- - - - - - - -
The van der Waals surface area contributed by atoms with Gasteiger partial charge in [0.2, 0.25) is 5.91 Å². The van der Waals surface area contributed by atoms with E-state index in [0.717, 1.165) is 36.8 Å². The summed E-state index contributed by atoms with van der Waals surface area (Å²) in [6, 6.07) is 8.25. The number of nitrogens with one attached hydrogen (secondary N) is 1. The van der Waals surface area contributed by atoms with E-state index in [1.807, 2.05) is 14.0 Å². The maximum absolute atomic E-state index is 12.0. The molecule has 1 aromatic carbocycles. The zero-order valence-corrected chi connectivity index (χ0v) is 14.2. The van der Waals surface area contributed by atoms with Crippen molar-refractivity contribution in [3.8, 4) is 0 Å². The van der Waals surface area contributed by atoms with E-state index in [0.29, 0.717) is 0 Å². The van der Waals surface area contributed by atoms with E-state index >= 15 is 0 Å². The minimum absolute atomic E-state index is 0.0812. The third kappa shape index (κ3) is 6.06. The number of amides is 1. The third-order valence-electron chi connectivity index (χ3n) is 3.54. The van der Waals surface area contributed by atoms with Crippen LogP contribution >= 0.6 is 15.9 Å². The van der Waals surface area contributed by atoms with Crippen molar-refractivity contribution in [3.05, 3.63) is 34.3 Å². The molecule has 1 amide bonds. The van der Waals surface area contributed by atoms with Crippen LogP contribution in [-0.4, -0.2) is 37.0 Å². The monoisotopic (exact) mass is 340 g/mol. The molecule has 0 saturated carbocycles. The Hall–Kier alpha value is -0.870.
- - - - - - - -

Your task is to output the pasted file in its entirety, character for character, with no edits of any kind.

The van der Waals surface area contributed by atoms with Gasteiger partial charge in [0.2, 0.25) is 5.91 Å². The van der Waals surface area contributed by atoms with E-state index in [0.717, 1.165) is 36.8 Å². The summed E-state index contributed by atoms with van der Waals surface area (Å²) in [6, 6.07) is 8.25. The number of nitrogens with one attached hydrogen (secondary N) is 1. The van der Waals surface area contributed by atoms with E-state index in [1.807, 2.05) is 14.0 Å². The maximum absolute atomic E-state index is 12.0. The molecule has 1 aromatic carbocycles. The zero-order valence-corrected chi connectivity index (χ0v) is 14.2. The van der Waals surface area contributed by atoms with Crippen molar-refractivity contribution in [3.8, 4) is 0 Å². The van der Waals surface area contributed by atoms with E-state index in [0.29, 0.717) is 0 Å². The van der Waals surface area contributed by atoms with E-state index >= 15 is 0 Å². The minimum absolute atomic E-state index is 0.0812. The third kappa shape index (κ3) is 6.06. The number of amides is 1. The third-order valence-electron chi connectivity index (χ3n) is 3.54. The van der Waals surface area contributed by atoms with Crippen LogP contribution >= 0.6 is 15.9 Å². The van der Waals surface area contributed by atoms with Crippen molar-refractivity contribution in [3.05, 3.63) is 34.3 Å². The molecule has 1 amide bonds. The van der Waals surface area contributed by atoms with Crippen LogP contribution in [-0.4, -0.2) is 37.0 Å². The monoisotopic (exact) mass is 340 g/mol. The molecule has 0 saturated carbocycles. The Hall–Kier alpha value is -0.870.